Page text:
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Pueblo school tries gender-separated classes

John Norton
AP Photo/Pueblo Chieftain, John JaquesBranden Mondragon, left, and Michael Escobedo sit in the front in an all-boys sixth grade reading class at Roncalli Middle School, in Pueblo.
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PUEBLO, Colo. (AP) – There was a time when all-boy classes were the rule at what’s now Roncalli Middle School – and all-girl classes were across town at Seton.Of course, that was when Roncalli was the all-boys Pueblo Catholic High School.This year, 30 of Roncalli’s boys are on their own again, and so are 30 girls, in a pilot project to test an increasingly popular theory that boys and girls can learn better when they’re not in a mixed class.It’s a movement pushed strongly by the Gurian Institute in Colorado Springs, founded seven years ago by social philosopher and family therapist Michael Gurian. The idea is that girls and boys have different ways of learning and interacting with each other and it’s more efficient to teach them separately.People Magazine is doing a feature on the institute and sent a reporter to Roncalli recently.Roncalli counselor Mike Horton said the program is the only middle-school example of gender-segregated classes in Colorado.The two groups of sixth-graders are taking their five core classes in reading, language arts, social studies, science and math together. Their two elective class periods are still coed.

‘Model of cooperation’Lisa Aragon, stepping out of her first-period classroom of girls working on language arts, is a firm believer.”I even signed up my daughter for this,” she said.Aragon said it was easier to give students free rein in the all-girl class, “but it’s still a controllable atmosphere.”She said that she’s noticed a bonding among the students in both groups. “They really look out for each other.”The next hour, she’ll get a group of 30 boys and the difference is noticeable, as is the difference from coed classes.While Aragon was teaching the girls, the boys’ group was in Terri Pacheco’s reading class. Pacheco agreed there was a difference in teaching an all-boy class from a coed one, adding that the all-boy session she taught was more rambunctious than the all-girl group.In a typical class, she said, students are more reluctant to work together. The all-girl class is a model of cooperation and in the all-boys class, youngsters who might not normally participate “come out of their shell.”Those are some of the expected results, say proponents of single-sex classes. They contend that boys and girls learn differently and need to be taught with different methods.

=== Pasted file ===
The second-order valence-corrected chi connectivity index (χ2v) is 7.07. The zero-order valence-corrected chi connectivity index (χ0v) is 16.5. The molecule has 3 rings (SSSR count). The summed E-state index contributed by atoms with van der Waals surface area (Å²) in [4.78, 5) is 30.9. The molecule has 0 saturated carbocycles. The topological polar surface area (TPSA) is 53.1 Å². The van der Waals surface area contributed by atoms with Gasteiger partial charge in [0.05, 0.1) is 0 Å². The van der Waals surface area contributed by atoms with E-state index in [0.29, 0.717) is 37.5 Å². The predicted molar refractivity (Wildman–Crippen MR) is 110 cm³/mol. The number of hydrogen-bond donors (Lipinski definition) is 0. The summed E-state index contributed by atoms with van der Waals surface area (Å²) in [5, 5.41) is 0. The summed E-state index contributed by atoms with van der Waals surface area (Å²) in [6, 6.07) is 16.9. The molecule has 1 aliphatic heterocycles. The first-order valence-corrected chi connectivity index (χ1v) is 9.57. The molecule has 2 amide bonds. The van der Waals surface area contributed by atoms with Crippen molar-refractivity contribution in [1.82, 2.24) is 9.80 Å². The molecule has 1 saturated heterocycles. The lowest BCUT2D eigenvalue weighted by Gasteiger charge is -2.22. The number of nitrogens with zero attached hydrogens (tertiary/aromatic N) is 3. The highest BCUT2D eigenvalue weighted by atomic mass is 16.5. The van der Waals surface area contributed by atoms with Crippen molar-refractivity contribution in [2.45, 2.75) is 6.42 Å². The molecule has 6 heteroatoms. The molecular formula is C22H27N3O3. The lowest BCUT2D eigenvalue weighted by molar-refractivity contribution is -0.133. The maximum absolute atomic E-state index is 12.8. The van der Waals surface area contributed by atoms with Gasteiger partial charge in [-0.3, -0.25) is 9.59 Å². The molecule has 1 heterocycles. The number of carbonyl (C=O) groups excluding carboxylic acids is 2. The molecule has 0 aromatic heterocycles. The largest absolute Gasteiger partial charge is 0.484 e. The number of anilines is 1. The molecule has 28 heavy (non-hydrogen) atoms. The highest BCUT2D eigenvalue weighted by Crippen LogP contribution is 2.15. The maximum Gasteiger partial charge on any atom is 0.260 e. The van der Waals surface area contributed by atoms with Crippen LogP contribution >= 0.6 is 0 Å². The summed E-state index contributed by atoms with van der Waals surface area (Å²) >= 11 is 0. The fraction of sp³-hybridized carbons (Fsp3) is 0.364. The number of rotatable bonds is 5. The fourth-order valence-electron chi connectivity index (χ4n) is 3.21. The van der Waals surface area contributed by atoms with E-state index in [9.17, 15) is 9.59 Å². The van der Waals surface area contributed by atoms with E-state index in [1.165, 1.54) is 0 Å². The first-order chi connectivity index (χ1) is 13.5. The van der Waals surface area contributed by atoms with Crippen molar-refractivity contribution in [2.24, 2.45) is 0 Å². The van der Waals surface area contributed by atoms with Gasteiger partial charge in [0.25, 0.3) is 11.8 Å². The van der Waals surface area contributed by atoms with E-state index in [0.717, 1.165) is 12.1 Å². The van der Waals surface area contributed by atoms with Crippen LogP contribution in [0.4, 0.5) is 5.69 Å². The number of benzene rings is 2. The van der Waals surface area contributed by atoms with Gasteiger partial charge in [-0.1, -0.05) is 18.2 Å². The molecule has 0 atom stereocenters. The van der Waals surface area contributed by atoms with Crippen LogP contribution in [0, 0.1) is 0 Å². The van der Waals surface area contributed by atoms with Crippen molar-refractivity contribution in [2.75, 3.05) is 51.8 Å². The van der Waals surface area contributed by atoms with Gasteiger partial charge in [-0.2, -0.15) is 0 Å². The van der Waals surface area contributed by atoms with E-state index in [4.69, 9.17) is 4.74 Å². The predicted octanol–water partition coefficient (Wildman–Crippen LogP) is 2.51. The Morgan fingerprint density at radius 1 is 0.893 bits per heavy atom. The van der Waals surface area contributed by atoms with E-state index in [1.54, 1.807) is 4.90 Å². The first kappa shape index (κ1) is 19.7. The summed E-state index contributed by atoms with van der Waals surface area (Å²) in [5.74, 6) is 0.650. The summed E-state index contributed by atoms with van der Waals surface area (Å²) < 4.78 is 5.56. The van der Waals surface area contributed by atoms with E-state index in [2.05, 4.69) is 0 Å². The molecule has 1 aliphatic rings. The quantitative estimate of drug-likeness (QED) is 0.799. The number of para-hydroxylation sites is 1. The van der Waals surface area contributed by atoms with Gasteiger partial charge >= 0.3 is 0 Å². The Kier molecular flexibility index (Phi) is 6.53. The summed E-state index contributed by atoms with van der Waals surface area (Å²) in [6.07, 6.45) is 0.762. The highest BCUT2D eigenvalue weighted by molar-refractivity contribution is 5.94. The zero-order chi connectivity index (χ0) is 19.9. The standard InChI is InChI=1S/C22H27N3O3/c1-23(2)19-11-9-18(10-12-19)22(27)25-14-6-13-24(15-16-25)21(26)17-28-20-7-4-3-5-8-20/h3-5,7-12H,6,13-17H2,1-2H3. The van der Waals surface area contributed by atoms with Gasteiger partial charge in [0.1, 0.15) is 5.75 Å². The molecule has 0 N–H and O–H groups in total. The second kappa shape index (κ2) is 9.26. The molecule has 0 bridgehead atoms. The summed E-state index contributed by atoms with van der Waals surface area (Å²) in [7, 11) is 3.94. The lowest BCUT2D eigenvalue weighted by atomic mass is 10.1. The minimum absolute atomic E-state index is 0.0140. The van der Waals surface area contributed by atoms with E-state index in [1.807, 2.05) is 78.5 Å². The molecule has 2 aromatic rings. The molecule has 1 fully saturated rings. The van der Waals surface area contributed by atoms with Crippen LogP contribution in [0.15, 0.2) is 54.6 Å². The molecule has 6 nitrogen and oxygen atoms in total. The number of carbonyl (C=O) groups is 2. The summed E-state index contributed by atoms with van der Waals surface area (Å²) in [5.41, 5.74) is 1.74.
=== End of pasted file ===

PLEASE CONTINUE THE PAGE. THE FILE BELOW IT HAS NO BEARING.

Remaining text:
Some results are inHorton attended a Gurian Institute talk last January and in June started to incorporate some of those ideas when he was developing this year’s programs. He started calling parents of incoming sixth-graders to see if they’d be willing to have their children participate.”The kids were almost unanimously against it,” he said, but many of the parents were fascinated. The only major drawback was trying to work around schedules that included band classes.Once he’d made a few calls, Horton added, parents started calling each other and momentum built quickly.He said that the students in the program have already shown improved performance based on first-quarter grades and that he hopes to have stronger data later next year.Coincidentally, he said, the district’s assessment department has started giving its TerraNova tests at the beginning of the school year and will give another set in May so he should be able to judge how well the students in the groups have done.The girls who signed up were already rated as high achievers, he said, and are already the top group of sixth-graders.The boys came with more varied academic backgrounds but the ones in the boy-only group are ranked second among the school’s sixth-graders successes already.



Horton participated with 38 other educators from around the state in a three-day training program last summer conducted by Kathy Stevens, the Gurian Institute’s director. Stevens came to Roncalli and conducted a daylong session, half of it with the entire faculty and half with the five teachers who were going to take on the all-boy and all-girl groups.Horton said he’d like to expand the program next year but would have to get more funds from the district for training in order to do it properly.On the Net:Michael Gurian Educational Institute: http://www.gurianinstitute.comThis story first appeared in the Pueblo Chieftain.Vail, Colorado


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